Boundaries are such an essential part of life. That is what I enjoyed about Lewis Thomas’ Lives of a Cell as he illustrates how boundary setting is so essential even on the biological, i.e. cellular, dimension of life.
I think it was Rollo May who likened the absence of boundaries to a river without banks. For, a river without banks is not a river any longer it is just a muddy bog, not useful for much if anything. Yet, if we set our boundaries too rigidly then we have merely imprisoned ourselves and again will not be very useful. We will be encapsulated in an autistic shell.
Martin Heidegger in Basic Writings made a very interesting observation about boundaries and spirituality. He said, “A boundary is not that at which something stops but, as the Greeks recognized, a boundary is that from which something begins its essential unfolding.” A boundary is a container that is necessary for spiritual unfolding, a vessel in which Divine purpose can be revealed. And if we don’t have boundaries, and if we don’t wrestle with boundary issues, our spirituality is going to pose real problems for ourselves and for others. I’m made to think of the Apostle Paul’s admonishment that “we work out our own salvation with fear and trembling.” “Fear and trembling” is just the anxiety that we experience as we wrestle with these boundaries.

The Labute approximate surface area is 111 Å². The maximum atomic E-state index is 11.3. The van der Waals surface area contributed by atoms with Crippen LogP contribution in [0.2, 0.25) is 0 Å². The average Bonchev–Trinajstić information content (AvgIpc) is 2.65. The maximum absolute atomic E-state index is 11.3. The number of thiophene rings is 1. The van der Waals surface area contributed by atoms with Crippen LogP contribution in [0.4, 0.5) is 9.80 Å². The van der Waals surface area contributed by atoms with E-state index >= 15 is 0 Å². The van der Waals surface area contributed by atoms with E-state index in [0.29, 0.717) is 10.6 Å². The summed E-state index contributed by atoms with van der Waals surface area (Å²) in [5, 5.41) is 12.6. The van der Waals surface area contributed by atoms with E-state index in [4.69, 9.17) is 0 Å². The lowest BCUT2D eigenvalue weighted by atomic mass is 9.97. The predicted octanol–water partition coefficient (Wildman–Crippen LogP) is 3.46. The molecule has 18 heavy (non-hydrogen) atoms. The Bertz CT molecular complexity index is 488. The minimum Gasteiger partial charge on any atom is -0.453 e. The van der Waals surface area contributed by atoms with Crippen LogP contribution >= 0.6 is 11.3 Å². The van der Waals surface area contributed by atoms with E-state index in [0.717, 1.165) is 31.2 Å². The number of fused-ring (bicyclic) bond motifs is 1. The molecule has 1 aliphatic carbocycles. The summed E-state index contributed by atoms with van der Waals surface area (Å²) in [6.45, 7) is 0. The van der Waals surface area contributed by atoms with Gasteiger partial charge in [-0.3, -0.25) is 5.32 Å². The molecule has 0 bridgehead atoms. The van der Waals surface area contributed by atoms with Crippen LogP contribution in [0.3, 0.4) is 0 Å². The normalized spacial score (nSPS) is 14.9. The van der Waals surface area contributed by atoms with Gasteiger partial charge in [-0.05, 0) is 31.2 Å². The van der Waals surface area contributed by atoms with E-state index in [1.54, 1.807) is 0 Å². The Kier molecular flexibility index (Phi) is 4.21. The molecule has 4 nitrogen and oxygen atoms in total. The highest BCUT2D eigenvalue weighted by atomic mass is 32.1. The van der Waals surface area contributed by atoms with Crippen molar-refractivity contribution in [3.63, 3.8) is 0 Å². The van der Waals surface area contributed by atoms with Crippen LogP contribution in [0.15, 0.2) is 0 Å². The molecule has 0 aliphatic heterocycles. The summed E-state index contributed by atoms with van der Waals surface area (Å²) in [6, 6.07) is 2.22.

My work as a therapist was merely about boundaries. My job was to help clients discover various boundary problems and to address these problems. And I might add that my work also involved a daily battle with boundary-setting myself.
One of my favorite verses from the Bible is from the Proverbs, “He that hath no rule over his own spirit is like a city without walls and broken down.” And we know what happened back then if the walls of a city was broken down back then—the enemy got in.